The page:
Reading the whole history here it seems that the problem we want to solve is a traditionally unsolvable one (keeping two logically-distinct datastores perfectly consistent in a distributed architecture while being not in a CP setup.
Mar 11 2021
Mar 10 2021
Hi @valerio.bozzolan, from this tweet
Mar 9 2021
Ideally, the liveness probe needs to check if the container is running (more or less), while the readiness probe should check that the service is still responding.
Mar 5 2021
For the record, we're now building the actual multiversion images of mediawiki, it would be interesting to do all testing using those. In particular it's interesting imho to work on the layering so that we reduce the number of layers we need to download for each release.
systemd-memcached-wrapper is a perl script, an evolution of the old wrapper script debian always used and that caused me more headaches than it solved. I'd very much prefer we keep the approach we took with our systemd unit back in the day (while it might make sense to switch to use user memcached for the reasons above)
Mar 4 2021
Mar 3 2021
Can I ask how do we intend to perform the transition from non-tls to tls in detail? I see a series of pitfalls with our current setup and the code I see in puppet, but please be explicit about the steps you want to take to switch one server to enable tls.
Indeed you should enable the mwapi-async listener and then:
- change MEDIAWIKI_API_URL to http://localhost:6500/w/api.php
- send the Host header with the actual wiki host you want to reach
After more analysis, this is my understanding of the outstanding problems:
- pontoon was connecting without password as logmsgbot, and given the nick has no enforce on, it will just lie around, causing tcpircbot to be unable to connect
- this also caused problems with freenode's spam protection so even after ghosting the user, we had issues coming from that
- any attempt to !log while the bot is reconnecting (it can take up to 2 minutes) will crash the bot.
We found a few other issues:
- The nick has no enforce, thus a random instance running in labs is connecting (obviously without password)
- Nickserv says it saw the user the last time at when the issues started:
NickServ (NickServ@services.): Last seen : Mar 03 00:10:46 2021 (7h 45m 43s ago) NickServ (NickServ@services.): User seen : Mar 03 07:47:30 2021 (8m 59s ago) [this is me ghosting the user]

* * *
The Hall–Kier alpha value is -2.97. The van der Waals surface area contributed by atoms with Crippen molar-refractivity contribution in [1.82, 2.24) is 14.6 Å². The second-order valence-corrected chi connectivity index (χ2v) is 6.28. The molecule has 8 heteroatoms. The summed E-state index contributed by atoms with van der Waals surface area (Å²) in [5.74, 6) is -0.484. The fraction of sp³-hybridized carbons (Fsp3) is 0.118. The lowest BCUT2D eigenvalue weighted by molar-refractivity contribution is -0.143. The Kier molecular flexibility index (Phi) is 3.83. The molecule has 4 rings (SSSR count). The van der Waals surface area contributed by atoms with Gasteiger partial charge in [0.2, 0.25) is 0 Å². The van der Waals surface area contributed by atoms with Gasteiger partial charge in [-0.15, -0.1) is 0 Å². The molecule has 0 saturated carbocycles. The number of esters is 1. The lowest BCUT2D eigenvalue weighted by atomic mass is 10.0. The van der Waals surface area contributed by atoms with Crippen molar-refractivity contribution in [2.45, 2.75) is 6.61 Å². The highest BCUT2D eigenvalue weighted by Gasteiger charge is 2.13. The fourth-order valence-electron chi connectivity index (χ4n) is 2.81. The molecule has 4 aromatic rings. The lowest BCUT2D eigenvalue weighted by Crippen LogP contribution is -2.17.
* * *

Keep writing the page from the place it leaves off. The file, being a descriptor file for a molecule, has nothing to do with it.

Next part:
The issue is more general: tcpircbot crashes on every invokation in the following way:
Mar 2 2021
This task has definitely nothing to do with serviceops specifically.
Mar 1 2021
At the meeting we decided it's ok to let apache log to kafka as a main method of collection. We will therefore, at least in a first iteration:
@RLazarus in https://phabricator.wikimedia.org/T248093#6076630 you mentioned committing a script for automating cert renewal, and I see it indeed. Renewing the certs should amount to just running the script, correct?
I can't imagine a single valid reason for a distro upgrade meaning that data transfer would slow down so much.
Feb 25 2021
I got a few reports of bots not having more issues, I would consider the immediate problem solved.
Further update: in the next 10 minutes, after the dust of resharding settled, we just had 36 errors, which seems more than acceptable.
After merging my change, the number of errors in OAuth.log regarding 'nonce already used' decreased from ~ 80/minute to ~ 17/minute, which seems to be in line with the rate we had before the incident.
I agree that it would make sense for anyone with global root to also be able to manage CI, but it was a delibarate choice back in the day AIUI to exclude global roots.
Feb 24 2021
No, that entry is for testreduce, so another test instance too. So I doubt that what you're seeing in the logs has anything to do with this setting.
Just for the record, the restbase cluster that has ipv6_compat activated is the dev cluster. Nothing serving production traffic.